The solution to keeping the city clean starts with you

By now, most citizens of Mbombela are aware of the crisis forcing the city’s nature reserves to their knees.

“We have been trying for over a year to get this done and we will not stop until we have managed,” he said.

“It is very easy to identify these issues within the first five minutes walking in the reserve, but to find a solution is easier said than done,” said Erasmus. He is offering to manage these reserves, but needs funding.

He claimed that he received permission to manage and control the reserves from the City of Mbombela Local Municipality, but was told to find his own funding.

Also read: How to report a case of suspected illegal dumping

Aloes which have allegedly been harvested illegally in one of the local city based nature reserves.

The main problems that he identified are: pollution, snares, invasive plants, safety, illegal dumping and rubbish, illegal bush camps, trails that are overgrown and illegal plant collecting.

He observed that sewage is running from overflowing manholes straight into the water streams. “These streams eventually flow into rivers and are destroying a lot of plants and habitat for animals. The sewage is also destroying the ecosystem for frogs, crickets and other small animals. The water is toxic and has turned black from pollution.”

“A constant control and evaluation of the reserve will make it possible to identify sewage and overflowing manholes to be reported directly to Sembcorp. If there is nobody to check these issues, then they can’t be resolved.”

Erasmus added that snares and other traps are set for small animals and eventually catch dogs and cats. Because of this, it is a massive threat to grey and red duikers as well as porcupines and genets.

A whole team specifically focusing on snares and traps will enter the reserves on a daily basis.

Also read: Letter: resident angered by illegal dumping in town

Household sewerage and run-off collecting in a section of the Nelspruit Nature reserve.

“We will be getting help from nature studies students and permanent employees passionate about protecting nature,” he said.

Snares will be removed and resident animals, as well as stray cats and dogs. will no longer be caught in them.
“Exotic plants are invading and taking over the entire ecosystem. Plants like lantana, flame thorn and sandpaper raisin, are encroaching on the entire reserve and destroy the habitat for others,” he said.

He added that safety is a big concern in every reserve in Mbombela.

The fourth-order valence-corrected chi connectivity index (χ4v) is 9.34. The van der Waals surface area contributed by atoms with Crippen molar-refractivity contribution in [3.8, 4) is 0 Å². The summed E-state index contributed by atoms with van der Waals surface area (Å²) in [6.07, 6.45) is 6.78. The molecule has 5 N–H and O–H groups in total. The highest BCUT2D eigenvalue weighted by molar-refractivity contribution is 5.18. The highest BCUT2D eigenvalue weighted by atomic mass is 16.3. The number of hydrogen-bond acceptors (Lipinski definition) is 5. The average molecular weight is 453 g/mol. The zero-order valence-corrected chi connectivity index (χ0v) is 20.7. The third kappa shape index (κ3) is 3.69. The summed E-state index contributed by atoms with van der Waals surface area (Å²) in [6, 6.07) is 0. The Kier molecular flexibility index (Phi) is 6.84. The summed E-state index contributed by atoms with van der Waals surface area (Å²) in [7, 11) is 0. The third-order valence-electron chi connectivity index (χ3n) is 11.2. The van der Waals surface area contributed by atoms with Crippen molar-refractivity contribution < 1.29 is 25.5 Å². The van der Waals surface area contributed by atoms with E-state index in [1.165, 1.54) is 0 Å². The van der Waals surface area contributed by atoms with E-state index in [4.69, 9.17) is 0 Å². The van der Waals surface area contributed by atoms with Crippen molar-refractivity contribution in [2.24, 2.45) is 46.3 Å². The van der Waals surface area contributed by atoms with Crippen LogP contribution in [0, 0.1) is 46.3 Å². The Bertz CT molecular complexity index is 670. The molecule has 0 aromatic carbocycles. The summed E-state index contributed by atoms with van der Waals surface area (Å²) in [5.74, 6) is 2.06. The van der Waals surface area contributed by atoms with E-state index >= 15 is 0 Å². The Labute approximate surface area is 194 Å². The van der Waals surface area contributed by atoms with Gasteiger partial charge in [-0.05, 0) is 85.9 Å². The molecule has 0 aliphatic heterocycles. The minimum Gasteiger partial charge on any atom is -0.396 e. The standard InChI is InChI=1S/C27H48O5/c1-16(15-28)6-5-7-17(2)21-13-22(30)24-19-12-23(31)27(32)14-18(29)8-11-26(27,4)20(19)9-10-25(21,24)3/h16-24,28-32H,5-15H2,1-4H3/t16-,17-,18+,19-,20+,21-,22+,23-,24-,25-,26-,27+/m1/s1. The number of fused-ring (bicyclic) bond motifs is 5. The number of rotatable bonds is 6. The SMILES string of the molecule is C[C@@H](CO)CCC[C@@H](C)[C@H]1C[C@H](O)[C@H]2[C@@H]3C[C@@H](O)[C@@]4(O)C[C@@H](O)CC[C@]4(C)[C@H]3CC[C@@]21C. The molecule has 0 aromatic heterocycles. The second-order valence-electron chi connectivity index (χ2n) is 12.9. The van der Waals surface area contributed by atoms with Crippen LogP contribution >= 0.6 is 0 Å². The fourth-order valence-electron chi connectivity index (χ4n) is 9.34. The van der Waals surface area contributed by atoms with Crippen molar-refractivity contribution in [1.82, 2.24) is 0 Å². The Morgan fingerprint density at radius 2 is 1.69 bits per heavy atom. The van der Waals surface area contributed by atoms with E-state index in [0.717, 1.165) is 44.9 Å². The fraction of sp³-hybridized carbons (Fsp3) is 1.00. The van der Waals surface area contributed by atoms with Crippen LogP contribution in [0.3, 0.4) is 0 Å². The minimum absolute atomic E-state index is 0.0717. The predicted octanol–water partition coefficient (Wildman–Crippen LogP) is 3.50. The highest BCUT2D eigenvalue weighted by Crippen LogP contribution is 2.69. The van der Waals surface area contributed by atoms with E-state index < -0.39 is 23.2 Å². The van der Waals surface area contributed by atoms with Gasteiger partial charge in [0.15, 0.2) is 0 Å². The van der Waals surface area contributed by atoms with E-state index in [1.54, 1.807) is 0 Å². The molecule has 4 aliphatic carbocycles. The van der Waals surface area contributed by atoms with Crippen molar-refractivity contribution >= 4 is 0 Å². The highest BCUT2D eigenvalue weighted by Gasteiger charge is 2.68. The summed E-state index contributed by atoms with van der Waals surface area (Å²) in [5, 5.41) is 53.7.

“It is incredibly unsafe for anyone to go into these areas, making a simple thing like a picnic impossible. More often than not, many visitors will find empty handbags as well as other stolen items on the grass in these places. There have been many reports of theft, mugging, physical attacks and even rape in the reserves,” Erasmus said.

His solution is involving ACS Security, that has already agreed to help with proper security control. Guards will be posted at entrances to monitor any alleged criminals entering the reserves. These guards will also do fence patrols to check for possible entries.

Another concern is rubbish and residents bordering the reserve, who dump trash and building rubble over their walls and into the reserves. “Used condoms, beer bottles and plastic are everywhere,” he said, and added that a number of homeless people as well as criminals reside in these reserves.

Also read: Dumping remains a persistent issue in Mbombela

“A huge number of break-ins occurs close to these areas because of this aspect.”

Mvelo Bin Hire has agreed to rent out some garbage skips to dump the removed snares, rubbish and plants in.

Security will also monitor any activity for illegal bush camps and will remove any camps found.

“This will also make the neighbourhood and reserve a lot safer.”

Some of the walking trails are completely overgrown and impossible to walk on. “There is no control over this, and the pathways are not viable anymore.”

Another issue destroying the reserve is the illegal collection of plants. “Aloes are constantly removed and sold illegally.”

Also read: Residents take dumping matters into their own hands

A team will also focus on invasive plants. “They will be identified and removed. We also paint the cut branches with diesel to prevent them from growing again,” Erasmus said.

“We will also be sure to acquire the services of someone who will be able to fix all broken pavements and benches in the reserves. This will make it possible for people to still enjoy these beautiful natural areas.”

“These issues are destroying our reserves and will completely ruin the one thing that makes Mbombela a beautiful place.”

“Unfortunately, nothing is free. That is why we need funding to fix this problem. All the solutions that I put down will cost money, so we need an amount of R25 000 per month for the project to have a sustainable and constant control,” he concluded.

Dean Erasmus can be contacted on 071-674-8546.

  AUTHOR
Stefan de Villiers

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